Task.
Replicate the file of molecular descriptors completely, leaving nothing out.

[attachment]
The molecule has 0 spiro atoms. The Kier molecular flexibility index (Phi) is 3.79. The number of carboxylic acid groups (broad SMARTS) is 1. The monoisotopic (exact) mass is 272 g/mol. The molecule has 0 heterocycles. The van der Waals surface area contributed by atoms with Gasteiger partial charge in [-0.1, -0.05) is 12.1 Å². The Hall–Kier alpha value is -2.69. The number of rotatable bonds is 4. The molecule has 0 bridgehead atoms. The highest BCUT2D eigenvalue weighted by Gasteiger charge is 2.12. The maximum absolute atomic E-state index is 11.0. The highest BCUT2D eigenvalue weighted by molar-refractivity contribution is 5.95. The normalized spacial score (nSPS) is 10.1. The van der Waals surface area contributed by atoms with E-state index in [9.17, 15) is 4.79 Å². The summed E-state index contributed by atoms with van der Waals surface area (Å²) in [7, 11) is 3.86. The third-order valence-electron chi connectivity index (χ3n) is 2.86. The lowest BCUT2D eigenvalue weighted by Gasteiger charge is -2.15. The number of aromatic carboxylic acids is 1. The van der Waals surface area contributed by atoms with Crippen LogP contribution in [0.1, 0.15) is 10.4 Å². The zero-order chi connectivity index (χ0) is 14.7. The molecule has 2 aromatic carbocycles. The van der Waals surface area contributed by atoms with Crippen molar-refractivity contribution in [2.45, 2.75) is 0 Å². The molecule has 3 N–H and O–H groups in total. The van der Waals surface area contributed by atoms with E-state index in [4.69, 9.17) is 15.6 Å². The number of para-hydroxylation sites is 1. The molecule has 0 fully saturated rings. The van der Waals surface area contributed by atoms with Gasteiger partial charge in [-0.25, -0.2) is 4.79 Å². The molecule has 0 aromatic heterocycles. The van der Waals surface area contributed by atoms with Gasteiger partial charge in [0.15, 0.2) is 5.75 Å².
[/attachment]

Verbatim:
The molecule has 0 spiro atoms. The Kier molecular flexibility index (Phi) is 3.79. The number of carboxylic acid groups (broad SMARTS) is 1. The monoisotopic (exact) mass is 272 g/mol. The molecule has 0 heterocycles. The van der Waals surface area contributed by atoms with Gasteiger partial charge in [-0.1, -0.05) is 12.1 Å². The Hall–Kier alpha value is -2.69. The number of rotatable bonds is 4. The molecule has 0 bridgehead atoms. The highest BCUT2D eigenvalue weighted by Gasteiger charge is 2.12. The maximum absolute atomic E-state index is 11.0. The highest BCUT2D eigenvalue weighted by molar-refractivity contribution is 5.95. The normalized spacial score (nSPS) is 10.1. The van der Waals surface area contributed by atoms with E-state index in [9.17, 15) is 4.79 Å². The summed E-state index contributed by atoms with van der Waals surface area (Å²) in [7, 11) is 3.86. The third-order valence-electron chi connectivity index (χ3n) is 2.86. The lowest BCUT2D eigenvalue weighted by Gasteiger charge is -2.15. The number of aromatic carboxylic acids is 1. The van der Waals surface area contributed by atoms with Crippen LogP contribution in [0.1, 0.15) is 10.4 Å². The zero-order chi connectivity index (χ0) is 14.7. The molecule has 2 aromatic carbocycles. The van der Waals surface area contributed by atoms with Crippen molar-refractivity contribution in [2.45, 2.75) is 0 Å². The molecule has 3 N–H and O–H groups in total. The van der Waals surface area contributed by atoms with E-state index in [4.69, 9.17) is 15.6 Å². The number of para-hydroxylation sites is 1. The molecule has 0 fully saturated rings. The van der Waals surface area contributed by atoms with Gasteiger partial charge in [-0.25, -0.2) is 4.79 Å². The molecule has 0 aromatic heterocycles. The van der Waals surface area contributed by atoms with Gasteiger partial charge in [0.15, 0.2) is 5.75 Å².